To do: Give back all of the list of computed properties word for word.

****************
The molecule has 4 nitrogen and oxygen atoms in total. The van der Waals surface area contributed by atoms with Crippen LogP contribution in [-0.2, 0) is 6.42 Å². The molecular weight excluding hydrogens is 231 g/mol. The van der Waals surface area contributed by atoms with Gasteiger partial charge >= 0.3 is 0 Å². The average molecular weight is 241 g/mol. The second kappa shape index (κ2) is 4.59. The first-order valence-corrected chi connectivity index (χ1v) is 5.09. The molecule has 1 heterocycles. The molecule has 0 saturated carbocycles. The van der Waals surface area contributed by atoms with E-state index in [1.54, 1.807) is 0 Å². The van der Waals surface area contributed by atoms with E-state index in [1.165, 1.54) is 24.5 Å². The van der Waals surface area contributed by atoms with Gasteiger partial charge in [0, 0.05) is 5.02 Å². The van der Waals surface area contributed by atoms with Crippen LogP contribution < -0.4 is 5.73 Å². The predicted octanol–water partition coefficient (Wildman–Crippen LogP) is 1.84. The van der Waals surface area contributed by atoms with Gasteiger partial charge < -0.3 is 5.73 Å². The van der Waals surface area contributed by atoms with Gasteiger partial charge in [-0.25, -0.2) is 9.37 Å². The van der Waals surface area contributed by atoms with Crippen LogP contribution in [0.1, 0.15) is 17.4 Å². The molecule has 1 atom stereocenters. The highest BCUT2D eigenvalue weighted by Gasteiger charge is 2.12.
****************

The molecule has 4 nitrogen and oxygen atoms in total. The van der Waals surface area contributed by atoms with Crippen LogP contribution in [-0.2, 0) is 6.42 Å². The molecular weight excluding hydrogens is 231 g/mol. The van der Waals surface area contributed by atoms with Gasteiger partial charge >= 0.3 is 0 Å². The average molecular weight is 241 g/mol. The second kappa shape index (κ2) is 4.59. The first-order valence-corrected chi connectivity index (χ1v) is 5.09. The molecule has 1 heterocycles. The molecule has 0 saturated carbocycles. The van der Waals surface area contributed by atoms with E-state index in [1.54, 1.807) is 0 Å². The van der Waals surface area contributed by atoms with E-state index in [1.165, 1.54) is 24.5 Å². The van der Waals surface area contributed by atoms with Gasteiger partial charge in [0, 0.05) is 5.02 Å². The van der Waals surface area contributed by atoms with Crippen LogP contribution < -0.4 is 5.73 Å². The predicted octanol–water partition coefficient (Wildman–Crippen LogP) is 1.84. The van der Waals surface area contributed by atoms with Gasteiger partial charge < -0.3 is 5.73 Å². The van der Waals surface area contributed by atoms with Gasteiger partial charge in [-0.25, -0.2) is 9.37 Å². The van der Waals surface area contributed by atoms with Crippen LogP contribution in [0.1, 0.15) is 17.4 Å². The molecule has 1 atom stereocenters. The highest BCUT2D eigenvalue weighted by Gasteiger charge is 2.12.